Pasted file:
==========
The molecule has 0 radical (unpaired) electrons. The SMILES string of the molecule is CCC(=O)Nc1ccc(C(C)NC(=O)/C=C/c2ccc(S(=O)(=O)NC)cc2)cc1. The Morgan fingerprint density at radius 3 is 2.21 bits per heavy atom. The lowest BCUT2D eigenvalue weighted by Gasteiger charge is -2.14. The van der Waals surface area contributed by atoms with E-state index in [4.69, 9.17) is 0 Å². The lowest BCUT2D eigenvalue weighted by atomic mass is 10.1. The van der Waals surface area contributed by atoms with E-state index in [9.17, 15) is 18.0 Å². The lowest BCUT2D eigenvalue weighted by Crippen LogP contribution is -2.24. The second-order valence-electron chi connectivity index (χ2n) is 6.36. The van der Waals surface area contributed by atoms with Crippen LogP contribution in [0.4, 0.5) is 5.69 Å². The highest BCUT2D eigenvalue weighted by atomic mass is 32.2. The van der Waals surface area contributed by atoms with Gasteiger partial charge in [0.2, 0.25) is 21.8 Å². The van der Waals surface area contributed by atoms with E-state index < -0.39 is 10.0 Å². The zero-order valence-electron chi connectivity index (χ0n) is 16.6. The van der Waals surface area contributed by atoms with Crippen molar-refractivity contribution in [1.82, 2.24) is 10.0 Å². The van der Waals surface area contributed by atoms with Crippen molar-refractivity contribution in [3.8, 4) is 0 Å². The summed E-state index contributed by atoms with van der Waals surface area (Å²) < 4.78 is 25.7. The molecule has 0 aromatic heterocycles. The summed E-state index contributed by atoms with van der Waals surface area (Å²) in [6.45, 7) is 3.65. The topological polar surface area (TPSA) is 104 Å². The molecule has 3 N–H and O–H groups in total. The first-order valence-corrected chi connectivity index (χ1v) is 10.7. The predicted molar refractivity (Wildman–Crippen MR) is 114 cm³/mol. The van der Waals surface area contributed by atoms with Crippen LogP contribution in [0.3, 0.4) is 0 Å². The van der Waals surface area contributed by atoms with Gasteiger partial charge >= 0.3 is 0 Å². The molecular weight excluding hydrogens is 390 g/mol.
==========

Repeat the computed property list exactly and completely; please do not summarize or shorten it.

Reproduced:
The molecule has 0 radical (unpaired) electrons. The SMILES string of the molecule is CCC(=O)Nc1ccc(C(C)NC(=O)/C=C/c2ccc(S(=O)(=O)NC)cc2)cc1. The Morgan fingerprint density at radius 3 is 2.21 bits per heavy atom. The lowest BCUT2D eigenvalue weighted by Gasteiger charge is -2.14. The van der Waals surface area contributed by atoms with E-state index in [4.69, 9.17) is 0 Å². The lowest BCUT2D eigenvalue weighted by atomic mass is 10.1. The van der Waals surface area contributed by atoms with E-state index in [9.17, 15) is 18.0 Å². The lowest BCUT2D eigenvalue weighted by Crippen LogP contribution is -2.24. The second-order valence-electron chi connectivity index (χ2n) is 6.36. The van der Waals surface area contributed by atoms with Crippen LogP contribution in [0.4, 0.5) is 5.69 Å². The highest BCUT2D eigenvalue weighted by atomic mass is 32.2. The van der Waals surface area contributed by atoms with Gasteiger partial charge in [0.2, 0.25) is 21.8 Å². The van der Waals surface area contributed by atoms with E-state index < -0.39 is 10.0 Å². The zero-order valence-electron chi connectivity index (χ0n) is 16.6. The van der Waals surface area contributed by atoms with Crippen molar-refractivity contribution in [1.82, 2.24) is 10.0 Å². The van der Waals surface area contributed by atoms with Crippen molar-refractivity contribution in [3.8, 4) is 0 Å². The summed E-state index contributed by atoms with van der Waals surface area (Å²) < 4.78 is 25.7. The molecule has 0 aromatic heterocycles. The summed E-state index contributed by atoms with van der Waals surface area (Å²) in [6.45, 7) is 3.65. The topological polar surface area (TPSA) is 104 Å². The molecule has 3 N–H and O–H groups in total. The first-order valence-corrected chi connectivity index (χ1v) is 10.7. The predicted molar refractivity (Wildman–Crippen MR) is 114 cm³/mol. The van der Waals surface area contributed by atoms with Crippen LogP contribution in [0.3, 0.4) is 0 Å². The van der Waals surface area contributed by atoms with Gasteiger partial charge >= 0.3 is 0 Å². The molecular weight excluding hydrogens is 390 g/mol.